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Busking With Won Jin, Ye Eum, Seo Hyun and MJ in the Street of the Roses in Mokpo, Korea

October 23, 2010

I think I found out last night why all the music bars have been empty in the new downtown area of Mokpo: The entire population of the city and all its visitors have been congregating down at the waterfront in a music and fun festival surrounding the Formula One race. I made a quick visit to see if there would be any chance of finding a microphone or stage for MY music, and quickly realized it was not possible.

So I headed back to the downtown area – the new downtown as opposed to the old downtown – and made my way to Rose Street, also known as “The Street of the Roses,” where I reported finding some music places yesterday. It was getting late and I’d had Korean barbecues for the last two nights, so I opted for pizza at the “11 A.M. Coffee Shop,” which is just below Moe’s Bar and Grill.

After I ordered the pizza I asked my waiter if he knew of any places I could go and sing and play my guitar and my music. I decided to cash in on his friendliness and his excellent English.

“Oh, just out there,” he said, pointing to the square on the pedestrians-only Street of the Roses that faced the coffee shop. “These guys go out and play there every night at 10 PM. You could go out and join them.”

I was slightly skeptical, and I could not quite believe that some guys would show up at precisely 10 PM to play in the square.

But as I sat down at 10 PM and began reading my MOJO magazine – still stuck in the August issue, though I have the November one too – as I waited for the pizza to cook, the waiter came up to me and said, “Come out here for a second.”

He led me out onto the terrace and pointed out two or three guys sitting on a bench and playing guitars and singing. They had just arrived.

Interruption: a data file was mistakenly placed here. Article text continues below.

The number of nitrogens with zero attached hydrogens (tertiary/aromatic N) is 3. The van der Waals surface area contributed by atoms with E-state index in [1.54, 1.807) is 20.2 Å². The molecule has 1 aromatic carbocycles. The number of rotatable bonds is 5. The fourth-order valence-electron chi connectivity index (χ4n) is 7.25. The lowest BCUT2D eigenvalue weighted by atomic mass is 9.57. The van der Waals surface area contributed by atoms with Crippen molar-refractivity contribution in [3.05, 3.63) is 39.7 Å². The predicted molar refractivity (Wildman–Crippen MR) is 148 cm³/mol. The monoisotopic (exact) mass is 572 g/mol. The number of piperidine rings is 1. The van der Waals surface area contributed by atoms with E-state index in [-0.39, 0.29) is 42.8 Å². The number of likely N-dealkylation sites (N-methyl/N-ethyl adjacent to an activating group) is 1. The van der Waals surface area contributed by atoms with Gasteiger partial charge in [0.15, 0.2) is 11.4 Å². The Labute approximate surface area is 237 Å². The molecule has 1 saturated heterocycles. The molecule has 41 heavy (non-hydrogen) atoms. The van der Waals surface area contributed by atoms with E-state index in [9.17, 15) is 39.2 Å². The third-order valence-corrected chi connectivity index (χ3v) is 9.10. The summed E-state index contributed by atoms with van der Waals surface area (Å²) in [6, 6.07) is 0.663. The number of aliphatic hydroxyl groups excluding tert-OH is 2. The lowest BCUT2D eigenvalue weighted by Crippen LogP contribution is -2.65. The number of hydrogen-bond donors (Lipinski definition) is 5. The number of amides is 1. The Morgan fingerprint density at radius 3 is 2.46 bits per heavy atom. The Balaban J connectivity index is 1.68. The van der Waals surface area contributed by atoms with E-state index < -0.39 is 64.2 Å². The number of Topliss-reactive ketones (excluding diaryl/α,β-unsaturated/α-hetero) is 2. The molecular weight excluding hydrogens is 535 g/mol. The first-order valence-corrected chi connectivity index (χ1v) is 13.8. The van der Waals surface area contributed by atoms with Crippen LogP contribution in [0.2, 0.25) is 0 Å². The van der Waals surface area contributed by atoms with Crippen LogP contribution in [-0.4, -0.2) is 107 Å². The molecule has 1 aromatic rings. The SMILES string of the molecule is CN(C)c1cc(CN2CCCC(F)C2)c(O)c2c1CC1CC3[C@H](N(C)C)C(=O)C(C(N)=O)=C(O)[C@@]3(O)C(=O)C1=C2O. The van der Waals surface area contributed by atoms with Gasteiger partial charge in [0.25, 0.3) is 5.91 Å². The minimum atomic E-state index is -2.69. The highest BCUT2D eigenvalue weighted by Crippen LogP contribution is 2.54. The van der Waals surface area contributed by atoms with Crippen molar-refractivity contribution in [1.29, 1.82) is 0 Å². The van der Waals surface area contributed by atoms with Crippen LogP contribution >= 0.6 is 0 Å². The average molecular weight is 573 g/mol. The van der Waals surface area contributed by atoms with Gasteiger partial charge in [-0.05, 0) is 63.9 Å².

“Great,” I said.

“They play pop music,” said the waiter.

“So do I,” I said.

“Oh, good, I’m really excited to hear you!” said the waiter, and that seemed to seal it for me.

Not to mention that I knew I had an open mic lined up for Monday in Seoul, so I did not want to take the risk of seeing all my time in Mokpo disappear without a little musical interlude of some kind. For the moment I had only managed a few songs each night in my hotel room.

So I ate my pizza, then ordered a cup of ice cream, then went out to the square. A small audience of mostly young women had gathered around the boys on the guitars. There were two guys who played guitar, and another guy who added some vocals and another who mostly watched, but occasionally drummed on the guitar case.

As soon as I entered the square one or two of the guys motioned me over to play, as they saw my guitar on my back. I nodded, took a concrete post as a seat and finished my ice cream while I listened to them.

Ice cream finished, I whipped out my guitar and began playing what would turn into an hour and a half of jamming, singing along, playing together, with Won Jin, Ye Eum, Seo Hyun and MJ. They all looked in their late teens to early 20s. They played some Korean songs, bust mostly the pop standards we hear all over the world, like “Knockin’ On Heaven’s Door,” and all the rest. I played some Cat Stevens, Van Morrison, Dylan, Beatles, Lennon, and even a couple of my songs too, and they played along. We exchanged rhythm, lead, harmony and other vocal roles, and basically had a great time.

They all want me to return tonight. “Every night, here, after 10 PM,” said Won Jin, who seemed like the most dominant of them all – and the one I record mostly on the guitar and vocals on this page.

So I may well return there for another jam tonight. After I played last night I returned to Moe’s for a beer, and there I met an American expat English teacher woman from Florida, named Kelly, who told me that she saw these guys all the time. If they are indeed the same ones, she said they are actually professional musicians who play in bars in the old downtown area regularly. But they like coming to the Street of the Roses to play in that square at the end of the night.